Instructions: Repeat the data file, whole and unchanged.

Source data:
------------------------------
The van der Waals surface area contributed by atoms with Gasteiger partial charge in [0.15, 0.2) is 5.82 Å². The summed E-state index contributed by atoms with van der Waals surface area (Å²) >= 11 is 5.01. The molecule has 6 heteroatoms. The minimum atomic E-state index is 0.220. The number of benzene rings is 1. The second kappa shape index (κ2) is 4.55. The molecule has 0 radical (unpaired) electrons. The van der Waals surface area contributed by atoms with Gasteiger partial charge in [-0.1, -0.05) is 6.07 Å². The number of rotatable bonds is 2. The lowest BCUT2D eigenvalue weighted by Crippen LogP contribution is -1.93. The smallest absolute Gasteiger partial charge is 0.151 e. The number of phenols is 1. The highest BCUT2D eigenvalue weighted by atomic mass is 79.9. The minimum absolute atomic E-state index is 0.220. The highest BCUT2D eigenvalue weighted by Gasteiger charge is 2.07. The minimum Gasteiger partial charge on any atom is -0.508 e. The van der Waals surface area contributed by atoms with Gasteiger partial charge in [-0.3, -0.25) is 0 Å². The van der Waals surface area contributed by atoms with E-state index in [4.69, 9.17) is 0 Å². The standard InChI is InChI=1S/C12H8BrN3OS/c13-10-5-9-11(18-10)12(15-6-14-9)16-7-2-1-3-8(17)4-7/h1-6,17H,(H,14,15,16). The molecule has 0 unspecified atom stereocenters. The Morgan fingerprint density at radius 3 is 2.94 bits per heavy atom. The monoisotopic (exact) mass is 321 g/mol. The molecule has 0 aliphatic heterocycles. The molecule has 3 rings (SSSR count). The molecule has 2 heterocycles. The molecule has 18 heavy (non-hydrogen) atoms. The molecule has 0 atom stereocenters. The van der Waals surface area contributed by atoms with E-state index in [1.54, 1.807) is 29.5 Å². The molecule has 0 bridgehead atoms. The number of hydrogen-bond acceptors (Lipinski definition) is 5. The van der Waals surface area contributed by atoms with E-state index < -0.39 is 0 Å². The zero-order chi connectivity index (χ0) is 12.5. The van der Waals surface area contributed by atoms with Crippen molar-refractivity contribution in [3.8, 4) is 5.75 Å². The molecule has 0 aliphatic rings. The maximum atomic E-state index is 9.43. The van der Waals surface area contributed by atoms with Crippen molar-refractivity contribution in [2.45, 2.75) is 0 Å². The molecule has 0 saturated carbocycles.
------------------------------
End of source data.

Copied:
The van der Waals surface area contributed by atoms with Gasteiger partial charge in [0.15, 0.2) is 5.82 Å². The summed E-state index contributed by atoms with van der Waals surface area (Å²) >= 11 is 5.01. The molecule has 6 heteroatoms. The minimum atomic E-state index is 0.220. The number of benzene rings is 1. The second kappa shape index (κ2) is 4.55. The molecule has 0 radical (unpaired) electrons. The van der Waals surface area contributed by atoms with Gasteiger partial charge in [-0.1, -0.05) is 6.07 Å². The number of rotatable bonds is 2. The lowest BCUT2D eigenvalue weighted by Crippen LogP contribution is -1.93. The smallest absolute Gasteiger partial charge is 0.151 e. The number of phenols is 1. The highest BCUT2D eigenvalue weighted by atomic mass is 79.9. The minimum absolute atomic E-state index is 0.220. The highest BCUT2D eigenvalue weighted by Gasteiger charge is 2.07. The minimum Gasteiger partial charge on any atom is -0.508 e. The van der Waals surface area contributed by atoms with Gasteiger partial charge in [-0.3, -0.25) is 0 Å². The van der Waals surface area contributed by atoms with E-state index in [4.69, 9.17) is 0 Å². The standard InChI is InChI=1S/C12H8BrN3OS/c13-10-5-9-11(18-10)12(15-6-14-9)16-7-2-1-3-8(17)4-7/h1-6,17H,(H,14,15,16). The molecule has 0 unspecified atom stereocenters. The Morgan fingerprint density at radius 3 is 2.94 bits per heavy atom. The monoisotopic (exact) mass is 321 g/mol. The molecule has 0 aliphatic heterocycles. The molecule has 3 rings (SSSR count). The molecule has 2 heterocycles. The molecule has 18 heavy (non-hydrogen) atoms. The molecule has 0 atom stereocenters. The van der Waals surface area contributed by atoms with E-state index in [1.54, 1.807) is 29.5 Å². The molecule has 0 bridgehead atoms. The number of hydrogen-bond acceptors (Lipinski definition) is 5. The van der Waals surface area contributed by atoms with E-state index < -0.39 is 0 Å². The zero-order chi connectivity index (χ0) is 12.5. The van der Waals surface area contributed by atoms with Crippen molar-refractivity contribution in [3.8, 4) is 5.75 Å². The molecule has 0 aliphatic rings. The maximum atomic E-state index is 9.43. The van der Waals surface area contributed by atoms with Crippen molar-refractivity contribution in [2.45, 2.75) is 0 Å². The molecule has 0 saturated carbocycles.